Staying Ahead of Mobility Trends

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How one organization is taking advantage of 802.11ac, tablets, and mobile robots to advance its wireless capabilities.

Houston Methodist isn’t your typical healthcare provider. The nonprofit organization has been recognized as the best hospital in Texas by U.S. News and World Report, thanks in part to its cutting-edge tools, treatments, and research. Furthermore, physicians at Houston Methodist are continually sought out by international patients in need of specialized procedures.

Perhaps the only thing as advanced as Houston Methodist’s medical capabilities is its wireless strategy.

“Everything is becoming wireless,” says Armand Stansel, director of IT Infrastructure Services for Houston Methodist. “Not just phones and tablets, but IV pumps, glucose meters, and temperature monitors.”

Being a leader in innovation, Houston Methodist has been well ahead of the wireless curve:

  • The organization has implemented a Bring-Your-Own-Device (BYOD) program and radio-frequency identification (RFID) initiative, supported by a robust Cisco 802.11n wireless network and the Cisco Unified Computing System (Cisco UCS).
  • The hospitals are using thousands of Cisco voice over IP(VoIP) phones, and the Wi-Fi network can support 10,000 concurrent devices with more being introduced all the time.
  • The IT team tests three to four devices every week to verify whether they meet Houston Methodist’s wireless and security requirements.

“It’s not just the number of devices, but the uniqueness of the devices we are testing and utilizing,” Stansel says. “You need a solid infrastructure to support all of these user and medical appliances effectively and securely.”

Tapping 802.11ac, 4D Imaging, and Robots
With a robust technology infrastructure in place, Houston Methodist is taking its Wi-Fi capabilities to the next level, aiding its clinicians and patients in new ways.

“Having confidence in our network,” says George Stefanick, wireless architect for Houston Methodist, “has allowed us to consider a number of cutting-edge applications and devices.”

  • Houston Methodist’s cardiology and radiology departments are using tablets to show high-definition 3D and 4D images at patients’ bedsides. In the past, these large files had to be viewed in a dedicated conference room through wired connections, often when a recovering patient could not be present.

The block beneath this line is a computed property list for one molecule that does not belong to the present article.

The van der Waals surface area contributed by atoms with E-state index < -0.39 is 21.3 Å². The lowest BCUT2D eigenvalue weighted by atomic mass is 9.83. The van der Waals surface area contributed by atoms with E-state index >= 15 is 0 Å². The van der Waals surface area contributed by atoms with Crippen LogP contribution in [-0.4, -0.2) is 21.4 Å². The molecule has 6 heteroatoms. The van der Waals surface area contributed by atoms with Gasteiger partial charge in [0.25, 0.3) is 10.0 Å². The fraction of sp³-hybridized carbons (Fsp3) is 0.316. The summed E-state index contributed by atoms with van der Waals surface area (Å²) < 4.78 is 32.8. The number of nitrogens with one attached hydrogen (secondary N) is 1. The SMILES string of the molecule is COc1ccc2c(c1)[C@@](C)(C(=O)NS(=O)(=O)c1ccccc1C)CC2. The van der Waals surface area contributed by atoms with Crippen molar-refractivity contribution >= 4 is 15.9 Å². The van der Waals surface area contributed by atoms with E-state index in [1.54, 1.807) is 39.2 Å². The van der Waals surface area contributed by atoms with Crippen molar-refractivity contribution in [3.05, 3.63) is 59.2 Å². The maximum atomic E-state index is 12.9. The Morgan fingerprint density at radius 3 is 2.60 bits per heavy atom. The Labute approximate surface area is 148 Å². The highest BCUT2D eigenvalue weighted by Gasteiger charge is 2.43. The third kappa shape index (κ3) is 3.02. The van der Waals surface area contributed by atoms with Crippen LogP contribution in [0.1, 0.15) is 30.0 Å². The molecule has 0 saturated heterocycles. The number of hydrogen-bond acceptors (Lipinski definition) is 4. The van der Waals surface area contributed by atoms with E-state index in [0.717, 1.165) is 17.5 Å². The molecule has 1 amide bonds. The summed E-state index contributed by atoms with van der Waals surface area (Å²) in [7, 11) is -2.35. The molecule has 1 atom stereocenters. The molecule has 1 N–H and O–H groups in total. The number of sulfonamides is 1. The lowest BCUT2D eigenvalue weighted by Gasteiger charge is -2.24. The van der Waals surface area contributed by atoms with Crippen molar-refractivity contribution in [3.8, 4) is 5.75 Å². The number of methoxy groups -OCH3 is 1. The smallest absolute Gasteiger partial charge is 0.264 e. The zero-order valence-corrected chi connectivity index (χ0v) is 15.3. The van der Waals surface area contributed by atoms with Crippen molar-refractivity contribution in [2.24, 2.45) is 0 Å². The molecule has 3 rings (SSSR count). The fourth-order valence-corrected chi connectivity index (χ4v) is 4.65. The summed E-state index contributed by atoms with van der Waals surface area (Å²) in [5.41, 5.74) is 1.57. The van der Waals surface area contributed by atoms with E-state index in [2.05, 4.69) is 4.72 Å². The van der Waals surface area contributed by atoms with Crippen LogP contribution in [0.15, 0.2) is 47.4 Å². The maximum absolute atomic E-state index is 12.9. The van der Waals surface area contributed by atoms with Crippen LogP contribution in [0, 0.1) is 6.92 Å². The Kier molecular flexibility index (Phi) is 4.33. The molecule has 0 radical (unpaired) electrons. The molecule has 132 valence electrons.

• Houston Methodist is also employing mobile robots—fully controlled via Wi-Fi—to help physicians do their rounds. With a camera and video screen, the robots facilitate face-to-face communication between patients and clinicians. This has been particularly useful for the hospitals’ telemedicine program, which serves patients in rural areas.

“While others are still figuring out their network, we’re utilizing 4D imaging and mobile robots,” says Stefanick. “Advanced technologies are bringing our clinicians closer to their patients, even if they are hundreds of miles apart.”

  • The hospitals are using a variety of collaboration tools—including Cisco Jabber and Cisco WebEx—to work with patients and other healthcare facilities overseas.
  • Houston Methodist is also an early adopter of 802.11ac, which delivers exceptional bandwidth and capacity. Hospital leaders see the new technology as a natural extension of their 802.11n network, helping free up airtime in high-density areas like conference rooms, cafeterias, and emergency rooms.

As they expand their Wi-Fi capabilities and explore progressive applications, both Stansel and Stefanick are ever mindful of network security and patient privacy.  

“We take security very, very seriously,” says Stefanick. “Cisco ISE [Identity Services Engine] has been a key enabler for us. It gives us multiple checks and verifications for both users and devices, and allows us to model the traffic in ways that meet our strict security requirements.”